There are multiple forms of corruption to keep an eye on.
Dawn Keig, associate professor of business at Whitworth University, examines formal and informal corruption and how they affect firms differently.
Dawn Keig teaches Strategic Management and is Chair of the Business and Economics department at Whitworth University in Spokane, Washington. Her research examines how multinational firm outcomes are shaped by the institutional characteristics of their operating location environments.
One positive trend that has come out of the growing accountability-in-business movement is a growing awareness on the part of businesses, particularly multinational enterprises, of the potential impact of corruption on their operations.
We “unpack” corruption in a business setting by examining how different kinds of corruption might influence a firm’s tendency to engage in socially irresponsible behavior, such as actions that are ecologically and/or socially harmful. Not all corruption is visible, and current research explores the possibility of “hidden” corruption influences not accounted for in the most commonly used measures. These hidden measures may provide a breeding ground for social irresponsibility in business.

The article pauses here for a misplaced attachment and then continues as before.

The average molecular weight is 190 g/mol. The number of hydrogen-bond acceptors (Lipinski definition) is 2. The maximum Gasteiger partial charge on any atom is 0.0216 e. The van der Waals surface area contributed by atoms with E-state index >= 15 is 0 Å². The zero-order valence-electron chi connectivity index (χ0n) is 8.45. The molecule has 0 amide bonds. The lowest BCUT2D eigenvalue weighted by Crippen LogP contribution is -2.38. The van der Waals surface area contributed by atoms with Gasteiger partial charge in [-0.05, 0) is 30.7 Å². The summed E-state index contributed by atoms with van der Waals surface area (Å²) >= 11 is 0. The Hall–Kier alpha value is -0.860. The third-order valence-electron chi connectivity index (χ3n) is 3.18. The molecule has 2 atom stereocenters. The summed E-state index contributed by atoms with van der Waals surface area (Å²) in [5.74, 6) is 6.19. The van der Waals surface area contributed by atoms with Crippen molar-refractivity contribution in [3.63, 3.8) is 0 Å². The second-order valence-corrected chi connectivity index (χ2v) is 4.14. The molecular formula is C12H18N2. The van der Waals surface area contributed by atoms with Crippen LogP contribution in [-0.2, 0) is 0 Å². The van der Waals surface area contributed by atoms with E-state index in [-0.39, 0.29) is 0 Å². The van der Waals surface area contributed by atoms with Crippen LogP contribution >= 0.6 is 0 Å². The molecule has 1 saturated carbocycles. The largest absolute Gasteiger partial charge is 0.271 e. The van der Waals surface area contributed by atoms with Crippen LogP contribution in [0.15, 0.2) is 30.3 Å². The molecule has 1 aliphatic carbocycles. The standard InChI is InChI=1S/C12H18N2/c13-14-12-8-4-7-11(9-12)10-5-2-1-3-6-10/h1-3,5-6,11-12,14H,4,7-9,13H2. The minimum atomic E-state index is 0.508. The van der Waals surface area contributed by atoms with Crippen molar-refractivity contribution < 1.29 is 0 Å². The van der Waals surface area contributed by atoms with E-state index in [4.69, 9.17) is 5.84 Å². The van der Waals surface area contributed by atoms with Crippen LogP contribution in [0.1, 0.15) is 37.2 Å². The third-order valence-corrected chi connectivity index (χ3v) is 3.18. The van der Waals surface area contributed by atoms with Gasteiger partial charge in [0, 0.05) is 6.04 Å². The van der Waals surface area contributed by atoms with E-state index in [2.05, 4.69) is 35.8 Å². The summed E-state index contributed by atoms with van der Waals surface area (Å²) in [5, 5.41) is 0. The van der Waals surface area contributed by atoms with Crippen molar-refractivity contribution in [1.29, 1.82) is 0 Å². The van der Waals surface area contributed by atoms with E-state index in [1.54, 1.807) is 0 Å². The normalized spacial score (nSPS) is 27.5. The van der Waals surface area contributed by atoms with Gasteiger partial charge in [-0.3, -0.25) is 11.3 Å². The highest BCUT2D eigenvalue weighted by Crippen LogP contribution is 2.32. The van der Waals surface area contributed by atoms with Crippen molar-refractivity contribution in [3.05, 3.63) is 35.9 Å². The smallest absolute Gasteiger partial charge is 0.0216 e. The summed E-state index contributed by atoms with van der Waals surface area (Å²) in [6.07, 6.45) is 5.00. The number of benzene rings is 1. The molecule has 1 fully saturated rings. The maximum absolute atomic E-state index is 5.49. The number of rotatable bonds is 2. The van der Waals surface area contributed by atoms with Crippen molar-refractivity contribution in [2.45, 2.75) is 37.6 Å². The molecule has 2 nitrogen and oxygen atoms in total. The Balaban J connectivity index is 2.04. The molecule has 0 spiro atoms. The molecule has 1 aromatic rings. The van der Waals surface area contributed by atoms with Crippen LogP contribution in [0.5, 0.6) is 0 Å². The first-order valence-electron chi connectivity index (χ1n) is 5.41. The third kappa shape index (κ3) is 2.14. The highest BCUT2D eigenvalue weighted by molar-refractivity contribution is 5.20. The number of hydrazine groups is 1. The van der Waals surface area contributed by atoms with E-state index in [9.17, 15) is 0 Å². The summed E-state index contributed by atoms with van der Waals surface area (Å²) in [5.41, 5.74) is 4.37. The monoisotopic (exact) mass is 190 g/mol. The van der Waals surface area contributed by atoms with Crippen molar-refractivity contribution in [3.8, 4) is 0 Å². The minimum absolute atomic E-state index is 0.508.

Corruption has two different dimensions. There is formal corruption, which is typically what we think of as “corruption.” Formal corruption is driven from the positional power of elite actors and it tends to reflect bigger issues and larger-sum activity related to individuals operating from positions of power.
However, we also are finding an informal component to corruption, reflecting the less tangible, more elusive petty corruption found in the common, routine reality of everyday citizens. We found that both formal and informal corruption environments each independently contribute to a firm’s level of social irresponsibility.
Many people may assume that formal and informal corruption levels mirror each other in a given country, but we found there are many countries in which the two dimensions are not necessarily correlated. As a matter of fact, one third of the international firms we investigated are operating in locations with lower levels of formal corruption, but with high levels of informal corruption, what we found to be a dangerous combination for business.
This is important to business because a failure to consider both the formal and informal corruption profiles of their location choices may lead management to misinterpret the true corruption levels in their operating environment.